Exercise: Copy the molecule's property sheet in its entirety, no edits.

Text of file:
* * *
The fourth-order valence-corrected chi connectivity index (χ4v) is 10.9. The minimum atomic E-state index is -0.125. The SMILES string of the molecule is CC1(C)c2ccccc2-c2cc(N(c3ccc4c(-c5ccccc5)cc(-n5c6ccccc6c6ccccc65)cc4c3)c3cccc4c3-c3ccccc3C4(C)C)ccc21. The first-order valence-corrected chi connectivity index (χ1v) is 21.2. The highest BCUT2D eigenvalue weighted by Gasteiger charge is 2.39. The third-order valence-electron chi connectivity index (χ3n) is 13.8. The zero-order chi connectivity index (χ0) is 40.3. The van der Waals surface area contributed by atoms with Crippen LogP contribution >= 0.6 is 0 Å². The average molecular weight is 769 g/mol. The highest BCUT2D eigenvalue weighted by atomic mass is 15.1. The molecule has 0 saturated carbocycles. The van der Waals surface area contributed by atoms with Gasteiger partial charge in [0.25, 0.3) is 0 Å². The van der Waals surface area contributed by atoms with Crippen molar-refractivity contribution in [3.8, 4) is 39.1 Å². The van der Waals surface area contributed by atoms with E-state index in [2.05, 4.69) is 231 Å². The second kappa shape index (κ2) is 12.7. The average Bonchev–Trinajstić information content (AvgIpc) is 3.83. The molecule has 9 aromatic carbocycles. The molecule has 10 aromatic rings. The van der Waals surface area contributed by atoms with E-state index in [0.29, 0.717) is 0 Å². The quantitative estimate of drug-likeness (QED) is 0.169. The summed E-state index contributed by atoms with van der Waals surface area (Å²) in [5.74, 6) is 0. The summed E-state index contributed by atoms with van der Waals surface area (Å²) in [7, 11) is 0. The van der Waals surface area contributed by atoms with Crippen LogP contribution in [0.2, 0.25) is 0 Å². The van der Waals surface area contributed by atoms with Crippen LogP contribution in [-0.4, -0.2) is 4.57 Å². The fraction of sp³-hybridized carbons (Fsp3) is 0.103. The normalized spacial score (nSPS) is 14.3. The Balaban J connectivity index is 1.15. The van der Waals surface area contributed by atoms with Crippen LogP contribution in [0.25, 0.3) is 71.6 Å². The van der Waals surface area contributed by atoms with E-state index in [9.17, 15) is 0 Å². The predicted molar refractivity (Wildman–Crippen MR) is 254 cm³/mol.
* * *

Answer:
The fourth-order valence-corrected chi connectivity index (χ4v) is 10.9. The minimum atomic E-state index is -0.125. The SMILES string of the molecule is CC1(C)c2ccccc2-c2cc(N(c3ccc4c(-c5ccccc5)cc(-n5c6ccccc6c6ccccc65)cc4c3)c3cccc4c3-c3ccccc3C4(C)C)ccc21. The first-order valence-corrected chi connectivity index (χ1v) is 21.2. The highest BCUT2D eigenvalue weighted by Gasteiger charge is 2.39. The third-order valence-electron chi connectivity index (χ3n) is 13.8. The zero-order chi connectivity index (χ0) is 40.3. The van der Waals surface area contributed by atoms with Crippen LogP contribution >= 0.6 is 0 Å². The average molecular weight is 769 g/mol. The highest BCUT2D eigenvalue weighted by atomic mass is 15.1. The molecule has 0 saturated carbocycles. The van der Waals surface area contributed by atoms with Gasteiger partial charge in [0.25, 0.3) is 0 Å². The van der Waals surface area contributed by atoms with Crippen molar-refractivity contribution in [3.8, 4) is 39.1 Å². The van der Waals surface area contributed by atoms with E-state index in [2.05, 4.69) is 231 Å². The second kappa shape index (κ2) is 12.7. The average Bonchev–Trinajstić information content (AvgIpc) is 3.83. The molecule has 9 aromatic carbocycles. The molecule has 10 aromatic rings. The van der Waals surface area contributed by atoms with E-state index in [0.29, 0.717) is 0 Å². The quantitative estimate of drug-likeness (QED) is 0.169. The summed E-state index contributed by atoms with van der Waals surface area (Å²) in [5.74, 6) is 0. The summed E-state index contributed by atoms with van der Waals surface area (Å²) in [7, 11) is 0. The van der Waals surface area contributed by atoms with Crippen LogP contribution in [0.2, 0.25) is 0 Å². The van der Waals surface area contributed by atoms with Crippen LogP contribution in [-0.4, -0.2) is 4.57 Å². The fraction of sp³-hybridized carbons (Fsp3) is 0.103. The normalized spacial score (nSPS) is 14.3. The Balaban J connectivity index is 1.15. The van der Waals surface area contributed by atoms with Crippen LogP contribution in [0.25, 0.3) is 71.6 Å². The van der Waals surface area contributed by atoms with E-state index in [9.17, 15) is 0 Å². The predicted molar refractivity (Wildman–Crippen MR) is 254 cm³/mol.